Wednesday, December 07, 2011

The Spy who came in from the Cold


By John Le Carré

I believe this is le Carré's first novel, and it seems obvious when you compare it to 'The Honourable Schoolboy', for this book is only a quarter of the thickness of the other, and has the density of quality that you only ever find in older books. That is to say; from the days when a novel was not expected to be more than 300 pages long.

'The Spy who came in from the Cold' is a short and bitter read, but refreshing all the same, like a good mug of tea where the tea bag has been left in to concentrate all the taste in the last mouthful. The protagonist is an aging British spy named Leamas who is sent on a final mission to bring revenge to the East German spy master who killed off all his agents. Leamas must first establish himself as a credible candidate for defection, then allow himself to be lured over to the enemy. The novel describes this process, but the emphasis, as always with Le Carré has more to do with Leamas's humanity, and his conscience as a spy, than with his mission. As in 'The Honourable Schoolboy', love plays a significant part in the problems Leamas faces, so much so that the two stories are distinctly similar, except this one is much shorter and works much better.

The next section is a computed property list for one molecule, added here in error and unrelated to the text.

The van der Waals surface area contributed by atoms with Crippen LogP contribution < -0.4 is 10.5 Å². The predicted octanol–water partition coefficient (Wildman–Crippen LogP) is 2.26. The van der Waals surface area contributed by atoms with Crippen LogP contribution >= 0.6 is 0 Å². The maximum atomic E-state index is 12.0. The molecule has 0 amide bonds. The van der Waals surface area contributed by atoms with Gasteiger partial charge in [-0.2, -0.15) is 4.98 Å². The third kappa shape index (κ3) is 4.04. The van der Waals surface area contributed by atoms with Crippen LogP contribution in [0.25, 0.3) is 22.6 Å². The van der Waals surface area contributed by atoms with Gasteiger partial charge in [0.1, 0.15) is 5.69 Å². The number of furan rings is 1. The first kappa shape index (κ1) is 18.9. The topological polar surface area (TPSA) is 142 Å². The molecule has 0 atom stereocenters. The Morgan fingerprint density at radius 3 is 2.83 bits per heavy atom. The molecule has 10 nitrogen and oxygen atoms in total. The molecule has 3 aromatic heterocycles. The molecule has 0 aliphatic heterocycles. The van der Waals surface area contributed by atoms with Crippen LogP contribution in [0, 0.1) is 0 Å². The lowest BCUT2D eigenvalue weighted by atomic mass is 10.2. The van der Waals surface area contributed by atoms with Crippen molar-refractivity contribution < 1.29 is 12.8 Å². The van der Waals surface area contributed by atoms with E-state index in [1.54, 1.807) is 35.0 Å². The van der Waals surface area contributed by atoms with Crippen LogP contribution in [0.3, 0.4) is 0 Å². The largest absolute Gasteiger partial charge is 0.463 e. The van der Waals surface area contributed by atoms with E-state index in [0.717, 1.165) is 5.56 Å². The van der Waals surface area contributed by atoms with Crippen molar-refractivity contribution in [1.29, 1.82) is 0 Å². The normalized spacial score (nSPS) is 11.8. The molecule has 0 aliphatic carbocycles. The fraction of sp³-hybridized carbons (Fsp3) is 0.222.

2 comments:

Cyan said...

Sadly, the length of a novel is often dictated by the publisher instead of by the number of words needed to tell the story. :(

moif said...

I suppose people think they are getting more for their money and the publishers cater to that illusion